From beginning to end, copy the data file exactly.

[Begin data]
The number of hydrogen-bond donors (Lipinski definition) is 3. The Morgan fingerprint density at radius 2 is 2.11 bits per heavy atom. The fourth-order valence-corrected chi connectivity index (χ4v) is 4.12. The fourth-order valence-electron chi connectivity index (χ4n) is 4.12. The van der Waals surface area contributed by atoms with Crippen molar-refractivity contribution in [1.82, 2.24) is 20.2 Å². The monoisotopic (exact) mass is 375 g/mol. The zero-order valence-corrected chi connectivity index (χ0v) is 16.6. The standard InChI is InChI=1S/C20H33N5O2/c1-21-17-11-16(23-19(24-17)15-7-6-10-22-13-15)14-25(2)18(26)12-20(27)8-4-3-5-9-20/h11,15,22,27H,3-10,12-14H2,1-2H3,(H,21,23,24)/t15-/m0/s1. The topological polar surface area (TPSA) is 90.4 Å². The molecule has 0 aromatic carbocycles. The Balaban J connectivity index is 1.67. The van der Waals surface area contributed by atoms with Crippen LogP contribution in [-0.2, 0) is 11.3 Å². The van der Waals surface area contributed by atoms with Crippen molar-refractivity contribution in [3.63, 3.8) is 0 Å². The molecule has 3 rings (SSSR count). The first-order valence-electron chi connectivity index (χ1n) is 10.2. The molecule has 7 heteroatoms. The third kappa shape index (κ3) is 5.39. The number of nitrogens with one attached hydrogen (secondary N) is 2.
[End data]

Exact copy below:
The number of hydrogen-bond donors (Lipinski definition) is 3. The Morgan fingerprint density at radius 2 is 2.11 bits per heavy atom. The fourth-order valence-corrected chi connectivity index (χ4v) is 4.12. The fourth-order valence-electron chi connectivity index (χ4n) is 4.12. The van der Waals surface area contributed by atoms with Crippen molar-refractivity contribution in [1.82, 2.24) is 20.2 Å². The monoisotopic (exact) mass is 375 g/mol. The zero-order valence-corrected chi connectivity index (χ0v) is 16.6. The standard InChI is InChI=1S/C20H33N5O2/c1-21-17-11-16(23-19(24-17)15-7-6-10-22-13-15)14-25(2)18(26)12-20(27)8-4-3-5-9-20/h11,15,22,27H,3-10,12-14H2,1-2H3,(H,21,23,24)/t15-/m0/s1. The topological polar surface area (TPSA) is 90.4 Å². The molecule has 0 aromatic carbocycles. The Balaban J connectivity index is 1.67. The van der Waals surface area contributed by atoms with Crippen LogP contribution in [-0.2, 0) is 11.3 Å². The van der Waals surface area contributed by atoms with Crippen molar-refractivity contribution in [3.63, 3.8) is 0 Å². The molecule has 3 rings (SSSR count). The first-order valence-electron chi connectivity index (χ1n) is 10.2. The molecule has 7 heteroatoms. The third kappa shape index (κ3) is 5.39. The number of nitrogens with one attached hydrogen (secondary N) is 2.